1) Hidden identity is the most popular reason. Yes, keeping the true identity of the author a secret is the perfect reason for a pen name. There are many reasons for keeping an author's name hidden. The most typical, and first to mind, is the obvious. The writer pens erotica and would prefer to not have the family, church and/or community know it. Of course, it could be another reason completely. S/he\ is a branch manager of a firm who prefers that their employees do not 'moonlight' for other income. Or, perhaps the company thinks it is a conflict of interest. The author is a programmer and has just written a book about how to write programs in XXX language or how to do this or that with YYY operating system. There is even the possibility that a writer could feel his/her credibility would be questioned if the public knew they wrote a certain genre. For instance, a family counselor who writes about broken homes or the Harvard professor who writes children's nursery rhymes.
2) Specific identity is another reason. If an author is writing horror and decides to write romance, it might be better to use an alias - that nom de plume -- for the conflicting genre. Some authors are proud of the fact they can work in multiple genres while others prefer to keep that particular talent hidden. My co-author uses an alias for our horror series - Ancient Blood. He writes action/thrillers under his real name and uses an alias for horror. A friend of mine writes science fiction under one name - not his real name - and writes romance using a woman's name. His true name is used in a completely different genre. As he says -- would you read a trashy romance written by Max Whitman (not his real name) or Samantha Murray (not his fake name) when picking a book?
3) Publication. How's that for sounding obscure? One of my oldest writing friends uses an alias. She writes in her real name and she also writes using her maiden name. Many authors use pseudonyms, pen names, to be able to have more books available. As one person so aptly noted -- libraries can only purchase so many books by a certain author unless you are very lucky to be one of the top 10 authors. So, if you use a 2nd or 3rd or even a 4th name, you can have more books available to purchase and/or read. That doesn't mean to write a book using your real name, and then another book with a 2nd name. Publish 4, 5 or even 10 books in a name, then start using a new one.
4) Public vs Private. Some authors prefer to keep their personal lives just that - personal and private. The popular authors, like Stephen King, are in the limelight. Writers like him have problems going into the public and not be noticed. Some readers believe that what they read by the author is based on the author's life. Sometimes it is, usually it is not or at least, not completely. Authors would prefer to keep the two lives separate, if not for themselves directly, but perhaps for their immediate family.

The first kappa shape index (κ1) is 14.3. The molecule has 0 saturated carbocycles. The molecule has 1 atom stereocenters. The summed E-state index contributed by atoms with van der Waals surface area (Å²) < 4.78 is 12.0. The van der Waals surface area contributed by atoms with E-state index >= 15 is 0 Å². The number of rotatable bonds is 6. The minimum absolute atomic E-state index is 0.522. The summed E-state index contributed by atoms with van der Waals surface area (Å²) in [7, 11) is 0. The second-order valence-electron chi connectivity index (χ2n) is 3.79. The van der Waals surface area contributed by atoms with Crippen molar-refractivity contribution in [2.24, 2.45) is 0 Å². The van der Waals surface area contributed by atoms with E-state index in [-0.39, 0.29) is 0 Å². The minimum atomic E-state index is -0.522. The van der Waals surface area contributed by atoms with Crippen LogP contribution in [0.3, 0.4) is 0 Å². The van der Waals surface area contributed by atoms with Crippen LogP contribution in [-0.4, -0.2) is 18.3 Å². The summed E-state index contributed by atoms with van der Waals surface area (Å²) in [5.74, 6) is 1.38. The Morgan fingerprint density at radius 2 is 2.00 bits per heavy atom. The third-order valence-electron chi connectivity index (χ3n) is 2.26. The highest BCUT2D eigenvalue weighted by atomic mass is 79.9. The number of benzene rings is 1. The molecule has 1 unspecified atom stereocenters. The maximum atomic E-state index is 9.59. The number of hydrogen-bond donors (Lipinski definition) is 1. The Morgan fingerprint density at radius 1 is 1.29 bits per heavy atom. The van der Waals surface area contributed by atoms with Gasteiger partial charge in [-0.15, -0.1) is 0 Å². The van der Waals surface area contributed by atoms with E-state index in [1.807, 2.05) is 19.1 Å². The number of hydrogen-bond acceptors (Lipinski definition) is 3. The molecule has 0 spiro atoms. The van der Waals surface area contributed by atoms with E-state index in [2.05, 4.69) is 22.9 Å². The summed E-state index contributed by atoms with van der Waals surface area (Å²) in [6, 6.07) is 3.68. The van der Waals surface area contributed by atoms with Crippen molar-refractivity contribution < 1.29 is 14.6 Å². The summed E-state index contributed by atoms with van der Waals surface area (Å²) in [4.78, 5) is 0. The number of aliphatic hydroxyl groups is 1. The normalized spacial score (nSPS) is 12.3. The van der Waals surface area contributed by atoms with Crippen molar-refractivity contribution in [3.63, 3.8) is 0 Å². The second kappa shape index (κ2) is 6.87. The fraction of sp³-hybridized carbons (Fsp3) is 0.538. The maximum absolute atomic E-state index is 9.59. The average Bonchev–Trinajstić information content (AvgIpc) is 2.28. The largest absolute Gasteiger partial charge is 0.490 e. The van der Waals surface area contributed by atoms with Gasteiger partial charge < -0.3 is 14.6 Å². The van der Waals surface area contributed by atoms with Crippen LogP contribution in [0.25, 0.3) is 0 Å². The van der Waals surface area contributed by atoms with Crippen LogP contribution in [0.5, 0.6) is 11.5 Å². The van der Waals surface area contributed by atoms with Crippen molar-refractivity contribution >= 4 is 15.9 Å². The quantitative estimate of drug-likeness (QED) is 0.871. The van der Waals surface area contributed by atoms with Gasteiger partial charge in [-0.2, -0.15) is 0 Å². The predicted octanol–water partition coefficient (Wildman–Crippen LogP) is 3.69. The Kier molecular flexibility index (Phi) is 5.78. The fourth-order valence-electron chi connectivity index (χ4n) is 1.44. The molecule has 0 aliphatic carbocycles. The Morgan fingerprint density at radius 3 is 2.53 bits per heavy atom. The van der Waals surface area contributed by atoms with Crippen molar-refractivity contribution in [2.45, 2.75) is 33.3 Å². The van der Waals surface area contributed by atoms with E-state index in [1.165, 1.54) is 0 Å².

5) Miscellaneous. This will be a collection of reasons. One of the most unusual is pride or humility. An author may publish under a pseudonym just to make sure that their writing skill is truly valid. A well-known write questioned if he was being published because the book was good or because his name was on it. He sent the story to publisher under a fake name. The story was accepted, published under the fake name and well received by the reading audience. The author was humbled.
Soooo... Who has had or is using a pen name? Try to match the Pen Name(s) to the Real Name.
|Pen Name||Real Name|
|1.||Anne Rice, Anne Rampling, A. N. Roquelaure||A.||Howard Allen Frances O'Brien|
|2.||George Orwell||B.||Eric Arthur Blair|
|3.||George Eliot||C.||Mary Anne Evans|
|5.||Lewis Carroll||E.||Charles Lutwidge Dodgson|
|6.||Richard Bachman, John Swithen||F.||Stephen King|
|7.||Anson MacDonald, Lyle Monroe, John Riverside, Caleb Saunders, Simon York||G.||Robert A. Heinlein|
|8.||Nora Roberts, J.D. Robb, Jill March, Sarah Hardesty||H.||Eleanor Marie Robertson|
|9.||John Lange, Jeffery Hudson, Michael Douglas||I.||John Michael Crichton|
|10.||Robert Jordan, Reagan O'Neal, Jackson O'Reilly, Chang Lung||J.||James Oliver Rigney, Jr.|
|11.||Patrick Mac Conaire, Steve Costigan, Patrick Ervin, Patrick Howard, Sam Walser||K.||Robert E. Howard|
|12.||James Tiptree, Jr., Raccoona Sheldon||L.||Alice Hastings Bradley|
Would you believe? The pen name(s) is/are on the same line as the real name!
Years ago I read an article about an author - I believe he resides in the South - who had over 100 books (and it might have been even much higher) published. He had something like 30-40 pen names, some male names, some female names. The names were driven by series, genres, and chance. I do wish I could remember his name. It was a wake up call to me. I wanted to just get one book published but after reading that article, I wanted to be published many times over and with different names.
Yes, I do have at least one pen name I'll admit to - Sydney Dunne - but don't go looking for the name since it hasn't been used too often as yet. Uh, there are other "Sydney Dunne" entities out there on the internet and they aren't me..
Until next time I decide to ramble on...